Dining Predictions for 2014 – Dubai and the UAE

I’ve read a couple of these lists already – as always, I’m a little slow off the mark.I’ll try and make up for my tardiness with breadth and quality.

Fine Dining Lovers have given us a brief and broad, but probably quite sensible list of 12 food and drink trends for 2014. Huffington Post gave us only five, keeping themselves safe from later criticism by making two of them centric on cuisine that has always been in fashion, and the other three being sustainably responsible and therefore not appropriate for backlash. If you want the official report from the other side of the kitchen bench, then you can check out the National Restaurant Association’s annual What’s Hot culinary forecast here. There’s a 14-page PDF full of information that comes from the brain-waves of chefs around the US. Considering the greatest contribution to cuisine from the states last year was the cronut, I’m not going to take the lot as gospel.

From me, you’re going to get a list that is a little more local. I’m focusing on the UAE, Dubai in particular. These are not just what the chefs and restaurant owners think will happen, but what I believe we will demand as a market over the next year. Some has started already, and the response has been so favourable I’m expecting a continuation. Others may appear to come from a little left field, but there’s reason in the thought. Finally, some predictions come from some whispers behind the scenes.

Restaurant directions:

Comptoir-soupDiet-centric dining will become mainstream. Millenials are now aged between 14 and 32, and are the key trend setters. They eat out more than any other generation has in the past. A person who never packs a lunch, and eats out at least 2 nights a week simply cannot maintain health in the old-school eateries. Not only that, they are demanding that restaurants provide items that are necessary for their minority population allergies and intolerances. And others without intolerances are considering health when ordering and are jumping on the bandwagon. Think gluten-free, dairy-free, sugar-free, carb-free, macrobiotic, vegetarian and plain old low-calorie. None of this is slowing, and you will find that every-day restaurants will begin to offer such menu items with more frequency. Good article in the National here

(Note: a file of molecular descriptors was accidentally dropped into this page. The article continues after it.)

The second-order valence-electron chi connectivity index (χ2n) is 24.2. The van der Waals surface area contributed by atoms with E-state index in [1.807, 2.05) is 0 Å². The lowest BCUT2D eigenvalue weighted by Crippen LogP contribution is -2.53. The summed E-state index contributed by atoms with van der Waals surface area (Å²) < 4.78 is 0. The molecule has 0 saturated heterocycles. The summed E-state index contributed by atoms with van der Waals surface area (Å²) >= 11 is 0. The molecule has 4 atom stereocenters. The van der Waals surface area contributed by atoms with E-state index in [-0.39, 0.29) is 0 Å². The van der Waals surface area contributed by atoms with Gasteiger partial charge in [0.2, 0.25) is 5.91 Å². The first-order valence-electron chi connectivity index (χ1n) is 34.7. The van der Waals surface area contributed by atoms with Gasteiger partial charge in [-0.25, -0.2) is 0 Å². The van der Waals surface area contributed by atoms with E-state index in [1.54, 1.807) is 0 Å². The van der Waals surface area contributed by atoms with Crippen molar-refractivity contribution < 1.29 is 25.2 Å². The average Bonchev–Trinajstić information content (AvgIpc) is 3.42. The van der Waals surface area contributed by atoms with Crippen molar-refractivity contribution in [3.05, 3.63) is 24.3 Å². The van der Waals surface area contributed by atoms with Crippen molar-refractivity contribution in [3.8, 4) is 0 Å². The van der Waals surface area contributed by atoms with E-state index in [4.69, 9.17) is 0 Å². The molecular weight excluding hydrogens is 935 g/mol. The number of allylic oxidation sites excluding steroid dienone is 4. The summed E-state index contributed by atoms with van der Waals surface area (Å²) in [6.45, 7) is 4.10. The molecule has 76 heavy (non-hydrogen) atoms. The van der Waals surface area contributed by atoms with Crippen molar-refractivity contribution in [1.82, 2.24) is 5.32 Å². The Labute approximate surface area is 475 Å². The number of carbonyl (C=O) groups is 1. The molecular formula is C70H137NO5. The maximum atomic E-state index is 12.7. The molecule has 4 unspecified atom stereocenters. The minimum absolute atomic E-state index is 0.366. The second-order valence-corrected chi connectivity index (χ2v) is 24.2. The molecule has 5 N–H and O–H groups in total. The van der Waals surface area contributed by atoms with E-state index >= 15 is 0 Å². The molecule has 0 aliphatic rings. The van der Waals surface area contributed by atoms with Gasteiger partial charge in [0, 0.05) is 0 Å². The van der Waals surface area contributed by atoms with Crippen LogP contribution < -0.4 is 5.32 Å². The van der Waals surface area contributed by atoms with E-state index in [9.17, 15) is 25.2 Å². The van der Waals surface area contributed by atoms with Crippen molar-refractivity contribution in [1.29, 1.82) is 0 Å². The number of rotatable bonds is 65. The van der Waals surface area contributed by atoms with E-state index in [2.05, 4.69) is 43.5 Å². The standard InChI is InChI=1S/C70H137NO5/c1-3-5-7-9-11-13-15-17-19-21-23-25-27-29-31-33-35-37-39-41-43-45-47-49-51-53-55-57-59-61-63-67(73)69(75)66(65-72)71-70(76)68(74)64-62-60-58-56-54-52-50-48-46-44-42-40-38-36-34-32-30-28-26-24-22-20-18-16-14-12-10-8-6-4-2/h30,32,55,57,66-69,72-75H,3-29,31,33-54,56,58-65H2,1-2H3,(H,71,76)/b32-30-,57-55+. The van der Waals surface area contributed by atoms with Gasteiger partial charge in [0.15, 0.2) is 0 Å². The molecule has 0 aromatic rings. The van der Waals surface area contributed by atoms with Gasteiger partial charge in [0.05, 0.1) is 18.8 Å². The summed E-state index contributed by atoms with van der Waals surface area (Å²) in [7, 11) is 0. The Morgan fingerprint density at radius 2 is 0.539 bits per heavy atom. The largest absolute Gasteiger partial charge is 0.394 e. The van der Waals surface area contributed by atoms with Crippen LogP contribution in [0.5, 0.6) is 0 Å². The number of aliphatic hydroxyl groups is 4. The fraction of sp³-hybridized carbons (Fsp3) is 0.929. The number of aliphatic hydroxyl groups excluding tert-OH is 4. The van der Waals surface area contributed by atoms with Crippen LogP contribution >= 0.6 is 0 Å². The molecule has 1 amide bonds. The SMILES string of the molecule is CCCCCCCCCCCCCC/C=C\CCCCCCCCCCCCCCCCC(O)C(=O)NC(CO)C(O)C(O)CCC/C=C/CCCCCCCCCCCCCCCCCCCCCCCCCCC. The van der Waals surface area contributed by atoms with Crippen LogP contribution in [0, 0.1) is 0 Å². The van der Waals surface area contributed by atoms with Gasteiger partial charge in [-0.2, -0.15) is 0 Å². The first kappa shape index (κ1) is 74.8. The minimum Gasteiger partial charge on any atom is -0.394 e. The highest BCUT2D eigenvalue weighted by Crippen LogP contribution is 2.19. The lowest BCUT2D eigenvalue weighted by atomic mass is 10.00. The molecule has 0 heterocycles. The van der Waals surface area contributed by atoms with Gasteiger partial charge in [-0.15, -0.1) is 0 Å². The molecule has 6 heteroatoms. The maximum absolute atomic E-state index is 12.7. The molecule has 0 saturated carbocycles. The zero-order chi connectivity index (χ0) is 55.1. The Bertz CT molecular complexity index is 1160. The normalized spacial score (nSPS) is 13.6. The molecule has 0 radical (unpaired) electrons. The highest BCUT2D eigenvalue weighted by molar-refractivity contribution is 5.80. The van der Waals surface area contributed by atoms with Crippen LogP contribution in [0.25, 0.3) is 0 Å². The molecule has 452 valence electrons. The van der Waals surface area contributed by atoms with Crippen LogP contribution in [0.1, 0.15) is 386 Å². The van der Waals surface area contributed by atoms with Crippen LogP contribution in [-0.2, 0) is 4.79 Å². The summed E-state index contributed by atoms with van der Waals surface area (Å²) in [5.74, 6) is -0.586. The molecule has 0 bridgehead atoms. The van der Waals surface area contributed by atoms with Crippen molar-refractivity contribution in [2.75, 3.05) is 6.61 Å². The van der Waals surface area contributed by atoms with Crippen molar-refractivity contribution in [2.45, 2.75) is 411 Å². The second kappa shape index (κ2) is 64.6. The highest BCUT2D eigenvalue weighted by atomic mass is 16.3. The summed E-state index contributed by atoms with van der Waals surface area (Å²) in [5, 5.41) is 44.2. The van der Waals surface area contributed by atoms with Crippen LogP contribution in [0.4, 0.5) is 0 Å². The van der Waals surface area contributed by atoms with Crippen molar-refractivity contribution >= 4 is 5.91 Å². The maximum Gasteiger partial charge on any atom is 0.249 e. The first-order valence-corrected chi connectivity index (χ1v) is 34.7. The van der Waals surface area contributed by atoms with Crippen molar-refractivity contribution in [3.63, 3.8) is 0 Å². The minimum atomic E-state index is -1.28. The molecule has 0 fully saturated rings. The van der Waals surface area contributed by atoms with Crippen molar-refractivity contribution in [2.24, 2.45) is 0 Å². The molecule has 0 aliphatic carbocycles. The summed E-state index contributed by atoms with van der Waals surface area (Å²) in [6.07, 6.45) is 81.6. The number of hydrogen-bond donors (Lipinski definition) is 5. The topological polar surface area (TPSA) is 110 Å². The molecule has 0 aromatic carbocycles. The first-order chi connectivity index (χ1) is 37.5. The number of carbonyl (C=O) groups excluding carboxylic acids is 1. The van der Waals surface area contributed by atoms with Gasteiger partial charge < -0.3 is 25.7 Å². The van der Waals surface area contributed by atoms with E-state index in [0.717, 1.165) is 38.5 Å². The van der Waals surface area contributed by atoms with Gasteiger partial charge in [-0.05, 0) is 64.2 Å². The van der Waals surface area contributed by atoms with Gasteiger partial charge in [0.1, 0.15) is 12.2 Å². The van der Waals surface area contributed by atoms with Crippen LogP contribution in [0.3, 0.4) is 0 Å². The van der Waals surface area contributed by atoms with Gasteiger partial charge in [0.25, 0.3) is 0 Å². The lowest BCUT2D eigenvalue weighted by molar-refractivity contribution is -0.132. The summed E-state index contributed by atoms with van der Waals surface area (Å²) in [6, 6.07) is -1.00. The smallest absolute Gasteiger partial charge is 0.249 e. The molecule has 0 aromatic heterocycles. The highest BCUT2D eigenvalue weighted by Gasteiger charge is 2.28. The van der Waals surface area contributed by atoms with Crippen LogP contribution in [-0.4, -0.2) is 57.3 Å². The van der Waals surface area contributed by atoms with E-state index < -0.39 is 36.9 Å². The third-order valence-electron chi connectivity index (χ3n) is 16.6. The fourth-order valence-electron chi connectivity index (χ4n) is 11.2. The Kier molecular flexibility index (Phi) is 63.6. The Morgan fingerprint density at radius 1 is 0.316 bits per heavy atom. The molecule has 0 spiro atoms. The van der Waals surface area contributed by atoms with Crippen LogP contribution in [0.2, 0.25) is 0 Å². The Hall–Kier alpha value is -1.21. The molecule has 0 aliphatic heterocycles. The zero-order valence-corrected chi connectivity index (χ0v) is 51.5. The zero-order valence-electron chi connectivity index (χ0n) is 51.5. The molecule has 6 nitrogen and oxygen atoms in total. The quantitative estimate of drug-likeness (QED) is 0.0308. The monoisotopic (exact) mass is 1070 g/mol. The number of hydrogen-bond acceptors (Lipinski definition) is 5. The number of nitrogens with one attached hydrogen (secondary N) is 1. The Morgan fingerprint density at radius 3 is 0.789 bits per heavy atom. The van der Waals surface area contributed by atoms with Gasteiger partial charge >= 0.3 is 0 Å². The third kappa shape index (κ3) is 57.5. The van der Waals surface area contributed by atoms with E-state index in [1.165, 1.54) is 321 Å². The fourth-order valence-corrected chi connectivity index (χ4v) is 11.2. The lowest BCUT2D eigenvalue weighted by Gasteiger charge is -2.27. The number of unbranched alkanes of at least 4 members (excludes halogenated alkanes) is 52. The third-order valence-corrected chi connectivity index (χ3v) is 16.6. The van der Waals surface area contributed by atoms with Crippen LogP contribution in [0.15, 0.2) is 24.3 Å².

Local and organic are the next two buzz-words that won’t be whispered in 2014. It won’t be accepted that restaurants are selecting the best quality produce they can. People will expect to see this written as a guarantee on menus more often. They are asking where their food comes from, and what happened to it while it was still alive. (Not to mention what we are doing to keep the breed in existence – i.e. sustainability). Fine dining restaurants in particular will suffer resistance against their expensive imports. Some cuisines will be safer than others (possibly Japanese and French, due to the nation-specific ingredients required), but if you put chicken on the menu and it’s over 60AED for a main, it better be free-range, organic and not from Brazil (or another country more than 5000km away), or I’ll be one of the first of many to come around with my whip.

Less fuss, small plates, and greater choices. Nobody wants a 27-course degustation menu anymore. It’s not just the quantity of food, which with over 7 billion people now consuming the planet, is downright disgusting. People are also getting sick of the iced, gassed, popped, vacuumed, bong-smoked, disintegrated-into-sand, music-infused and nuclear-disected dishes that used to amaze but now just turn out stomachs. Izakaya and Tapas have found success in Dubai in recent years, and there’s no slowing it. But also expect to see it in other cuisines – Table 9 worked with the concept very well, and you’ll see more openings of restaurants offering smaller dishes (probably with cheek, for the same price as the larger ones) designed specifically to share.


table-9 eggEggs, but not for breakfast. Local, organic meat is hard to find in Dubai, and the imports are expensive options for restaurants to stock. Eggs, on the other hand are cheap, often organic, and with the rise of numbers of commercial local organic farms, you’ll see more and more around. Luckily, there’s plenty of egg dishes in the locally vibrant cuisines that don’t look like a breakfast fry-up. But hopefully we’ll see some innovation here too.

Sea vegetables and other obscure greens. These will mainly gain popularity due to the demand for healthy organic dishes, Japanese food and macrobiotic diets. Unfortunately, not because they taste particularly good. Hopefully we’ve got some good chefs out there who can work their magic (Eva Barril from Comptoir 102 managed to get me to eat some pickled seaweed with scrambled tofu a month or so ago, and it was super). Then we can all order wakame, kale or escarole and figure out how the hell we are going to cook these super-foods at home.